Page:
By Bob Hertzel
Times West Virginian
West Virginia athletic director Oliver Luck put an end to the speculation about the future of head football coach Dana Holgorsen on Tuesday, announcing that he and his staff would be retained for 2014 despite a second consecutive disappointing season.
“I strongly believe in our coaching staff, including the work that our strength and conditioning staff is doing,” Luck said in a prepared statement. “In my opinion, continuity is the key ingredient that will bring our football program back to the high level that Mountaineer fans expect.”
Luck, however, threw down the gauntlet, saying, “We simply must get better.”
Holgorsen’s contract runs through 2017, but Luck did not address the future beyond next season while admitting he was disappointed with the results this past year that ended with WVU blowing a 31-7 lead over Iowa State.
It would have been difficult to fire Holgorsen at the current time, as WVU President Jim Clements has announced he’s leaving for Clemson at the first of the year and the school is just beginning a search for his replacement. An interim president is expected to be named this week.
Firing Holgorsen also would have cost Luck $11.3 million paid in yearly salary to fire Holgorsen, as there is no buyout in the contract.
Since winning the first five games in 2012 and climbing as high as No. 5 in the national rankings while Geno Smith emerged as the early frontrunner for the Heisman Trophy, Holgorsen’s Mountaineers have won but six of 20 games.
This season, a rebuilding year, had some early hope when West Virginia lost by just 16-7 to Oklahoma and upset Oklahoma State, but the season deteriorated rapidly as no one took charge at quarterback and the defense was savaged by injury. The team finished 4-8,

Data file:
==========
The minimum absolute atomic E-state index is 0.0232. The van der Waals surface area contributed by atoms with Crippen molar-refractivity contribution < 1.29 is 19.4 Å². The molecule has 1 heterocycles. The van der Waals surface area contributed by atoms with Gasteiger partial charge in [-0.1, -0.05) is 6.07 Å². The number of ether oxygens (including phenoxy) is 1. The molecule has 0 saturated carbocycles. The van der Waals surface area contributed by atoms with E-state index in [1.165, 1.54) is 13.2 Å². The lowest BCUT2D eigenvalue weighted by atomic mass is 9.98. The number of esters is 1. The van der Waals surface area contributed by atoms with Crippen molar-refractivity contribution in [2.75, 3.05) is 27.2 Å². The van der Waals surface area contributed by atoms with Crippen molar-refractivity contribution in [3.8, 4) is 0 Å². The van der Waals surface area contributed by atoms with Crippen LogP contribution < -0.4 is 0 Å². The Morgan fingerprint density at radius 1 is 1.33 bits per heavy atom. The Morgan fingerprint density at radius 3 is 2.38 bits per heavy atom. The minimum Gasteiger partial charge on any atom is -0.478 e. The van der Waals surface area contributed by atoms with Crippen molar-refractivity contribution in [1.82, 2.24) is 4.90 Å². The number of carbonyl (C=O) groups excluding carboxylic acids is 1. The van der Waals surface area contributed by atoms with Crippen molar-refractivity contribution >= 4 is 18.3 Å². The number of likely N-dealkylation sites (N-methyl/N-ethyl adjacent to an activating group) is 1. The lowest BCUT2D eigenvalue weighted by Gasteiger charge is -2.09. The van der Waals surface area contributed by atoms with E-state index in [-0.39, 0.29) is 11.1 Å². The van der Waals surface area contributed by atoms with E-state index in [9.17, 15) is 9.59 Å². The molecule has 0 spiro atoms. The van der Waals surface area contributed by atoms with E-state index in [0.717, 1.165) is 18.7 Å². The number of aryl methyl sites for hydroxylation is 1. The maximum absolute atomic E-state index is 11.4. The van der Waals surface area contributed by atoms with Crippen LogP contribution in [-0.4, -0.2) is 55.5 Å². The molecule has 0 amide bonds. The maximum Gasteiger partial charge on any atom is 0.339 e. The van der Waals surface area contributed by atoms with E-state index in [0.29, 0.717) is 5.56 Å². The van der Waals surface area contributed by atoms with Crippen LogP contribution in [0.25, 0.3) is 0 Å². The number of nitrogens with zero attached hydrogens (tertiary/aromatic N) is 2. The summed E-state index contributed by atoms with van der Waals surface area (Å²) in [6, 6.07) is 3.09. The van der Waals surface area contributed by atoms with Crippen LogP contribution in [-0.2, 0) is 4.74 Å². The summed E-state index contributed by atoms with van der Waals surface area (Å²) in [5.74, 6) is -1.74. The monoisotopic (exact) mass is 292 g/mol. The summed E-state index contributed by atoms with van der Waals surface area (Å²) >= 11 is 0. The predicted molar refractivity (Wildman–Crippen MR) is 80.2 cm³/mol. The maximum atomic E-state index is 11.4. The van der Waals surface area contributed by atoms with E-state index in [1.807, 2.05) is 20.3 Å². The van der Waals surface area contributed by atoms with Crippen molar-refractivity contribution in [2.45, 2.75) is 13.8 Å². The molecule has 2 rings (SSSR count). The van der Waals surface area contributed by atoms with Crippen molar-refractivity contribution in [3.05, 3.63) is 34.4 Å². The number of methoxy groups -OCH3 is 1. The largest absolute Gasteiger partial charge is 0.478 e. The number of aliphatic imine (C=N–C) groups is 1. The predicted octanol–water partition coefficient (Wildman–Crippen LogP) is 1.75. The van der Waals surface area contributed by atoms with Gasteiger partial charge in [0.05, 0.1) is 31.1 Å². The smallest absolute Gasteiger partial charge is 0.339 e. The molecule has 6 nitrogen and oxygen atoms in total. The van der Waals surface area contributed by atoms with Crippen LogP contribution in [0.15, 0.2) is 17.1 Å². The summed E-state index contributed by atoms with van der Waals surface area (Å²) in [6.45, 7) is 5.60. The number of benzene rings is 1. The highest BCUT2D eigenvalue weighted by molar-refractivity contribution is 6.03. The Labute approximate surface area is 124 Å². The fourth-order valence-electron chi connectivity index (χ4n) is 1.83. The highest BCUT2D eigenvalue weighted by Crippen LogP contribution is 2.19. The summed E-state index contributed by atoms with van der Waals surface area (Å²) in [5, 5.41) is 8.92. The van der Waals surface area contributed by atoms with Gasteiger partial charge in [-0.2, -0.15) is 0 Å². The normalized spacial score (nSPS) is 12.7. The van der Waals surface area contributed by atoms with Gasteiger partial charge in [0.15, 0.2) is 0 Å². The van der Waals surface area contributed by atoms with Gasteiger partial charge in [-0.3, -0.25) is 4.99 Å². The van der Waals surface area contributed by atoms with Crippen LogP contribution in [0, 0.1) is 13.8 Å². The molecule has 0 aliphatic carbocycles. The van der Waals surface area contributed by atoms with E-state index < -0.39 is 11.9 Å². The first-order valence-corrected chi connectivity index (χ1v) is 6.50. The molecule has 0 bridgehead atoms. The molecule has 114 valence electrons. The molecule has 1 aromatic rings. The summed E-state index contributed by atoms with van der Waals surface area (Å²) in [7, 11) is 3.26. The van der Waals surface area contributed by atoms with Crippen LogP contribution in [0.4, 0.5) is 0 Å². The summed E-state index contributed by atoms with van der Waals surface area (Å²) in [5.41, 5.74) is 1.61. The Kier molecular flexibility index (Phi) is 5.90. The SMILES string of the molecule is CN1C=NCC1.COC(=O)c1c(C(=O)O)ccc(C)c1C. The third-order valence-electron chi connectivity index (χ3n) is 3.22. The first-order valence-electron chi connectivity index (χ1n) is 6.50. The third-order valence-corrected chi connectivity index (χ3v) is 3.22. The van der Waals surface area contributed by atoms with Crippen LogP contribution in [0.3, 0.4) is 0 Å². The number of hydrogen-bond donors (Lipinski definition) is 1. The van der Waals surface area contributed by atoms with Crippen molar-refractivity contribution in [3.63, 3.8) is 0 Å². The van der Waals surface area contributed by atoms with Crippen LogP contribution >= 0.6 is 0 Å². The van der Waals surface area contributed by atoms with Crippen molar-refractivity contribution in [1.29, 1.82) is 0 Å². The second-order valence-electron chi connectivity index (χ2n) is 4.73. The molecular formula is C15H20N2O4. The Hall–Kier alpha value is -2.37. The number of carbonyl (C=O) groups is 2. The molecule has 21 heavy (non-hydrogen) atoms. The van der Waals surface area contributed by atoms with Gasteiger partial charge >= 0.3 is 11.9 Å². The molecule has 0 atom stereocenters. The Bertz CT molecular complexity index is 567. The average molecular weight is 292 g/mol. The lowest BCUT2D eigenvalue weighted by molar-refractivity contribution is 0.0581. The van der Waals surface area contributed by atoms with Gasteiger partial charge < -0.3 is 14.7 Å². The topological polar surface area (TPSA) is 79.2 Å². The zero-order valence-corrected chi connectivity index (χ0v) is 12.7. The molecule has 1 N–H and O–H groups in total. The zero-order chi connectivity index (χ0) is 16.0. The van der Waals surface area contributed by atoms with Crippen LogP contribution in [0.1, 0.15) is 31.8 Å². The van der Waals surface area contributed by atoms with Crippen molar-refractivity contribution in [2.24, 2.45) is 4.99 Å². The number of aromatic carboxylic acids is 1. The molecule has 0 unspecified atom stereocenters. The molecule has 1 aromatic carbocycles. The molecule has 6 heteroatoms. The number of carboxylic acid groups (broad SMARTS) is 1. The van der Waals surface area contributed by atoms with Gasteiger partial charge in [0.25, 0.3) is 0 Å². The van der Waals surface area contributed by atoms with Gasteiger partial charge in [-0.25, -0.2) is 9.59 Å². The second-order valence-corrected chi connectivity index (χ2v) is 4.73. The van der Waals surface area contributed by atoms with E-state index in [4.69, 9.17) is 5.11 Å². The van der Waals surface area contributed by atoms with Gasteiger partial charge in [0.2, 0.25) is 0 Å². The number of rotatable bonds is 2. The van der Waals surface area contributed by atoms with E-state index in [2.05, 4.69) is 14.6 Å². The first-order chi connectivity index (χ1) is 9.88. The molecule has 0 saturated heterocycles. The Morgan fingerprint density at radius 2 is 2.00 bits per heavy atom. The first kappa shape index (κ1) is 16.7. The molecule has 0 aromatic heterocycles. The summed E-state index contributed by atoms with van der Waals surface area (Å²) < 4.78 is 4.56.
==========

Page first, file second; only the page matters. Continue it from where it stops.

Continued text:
failing to reach a bowl for the first time since 2001, and closed out the year with consecutive losses to Kansas and Iowa State.
“We have high expectations at West Virginia University for success on and off the field, and as Coach Holgorsen has acknowledged to me, we are not meeting those expectations on the field,” Luck said in a prepared statement released through the athletic department. “Coach Holgorsen and I met at length and reviewed this past season. We discussed the coaching staff, recruiting, player development, strength and conditioning, academic support, facilities, in short, all the components that make up a successful program. We are working diligently to improve our capabilities in all of these areas.”
Holgorsen was said to be out on the road recruiting and unavailable for comment.
West Virginia fans and donors expressed strong, but split, opinions over whether Holgorsen should be given time to see the program through. He inherited the head coaching job from Bill Stewart in a badly handled transition that saw Holgorsen brought in as a coach-in-waiting for a year but given the job when Stewart was accused of trying to undermine Holgorsen.
Not long after losing the job, Stewart died of a heart attack while golfing with former athletic director Ed Pastilong.
Luck made it clear he expects improvement next season and that excuses would not be acceptable: “We had plenty of challenges this season; nonetheless, we should not and will not use those as excuses for our performance. We simply must get better.”
Luck said all the support necessary will be offered to Holgorsen, including in the area of facilities. Holgorsen has called for an upgrade in facilities, including enlarging and modernizing the team meeting room in the Puskar Center, changing the grass practice field to turf and building a new indoor facility to replace an undersized one Holgorsen seldom used.
“Coach Holgorsen and his staff are on the road recruiting this week, securing the future for a successful Mountaineer football program. We need to do our part as well by continuing to move forward with the facility improvements needed to compete at the highest level in our conference,” Luck said.
“We have high expectations for the 2014 football team, and I have shared those with Coach Holgorsen. He and his staff are eager to get started to prepare for our opening game against Alabama. We are well aware that we have a lot of work to do.”
It appears from that the entire coaching staff, including special teams coach Joe DeForest and coordinators Keith Patterson on defense and Shannon Dawson on offense, are safe.
DeForest was cited earlier this year for potential rules violations while coaching at Oklahoma State and the play of his special teams was spotty throughout the season. Patterson’s defense has been the worst in WVU history over the past two seasons, while Dawson failed to develop a quarterback this year as offensive production fell dramatically from the Geno Smith-Austin-Bailey years.
Follow Bob Hertzel on Twitter @bhertzel.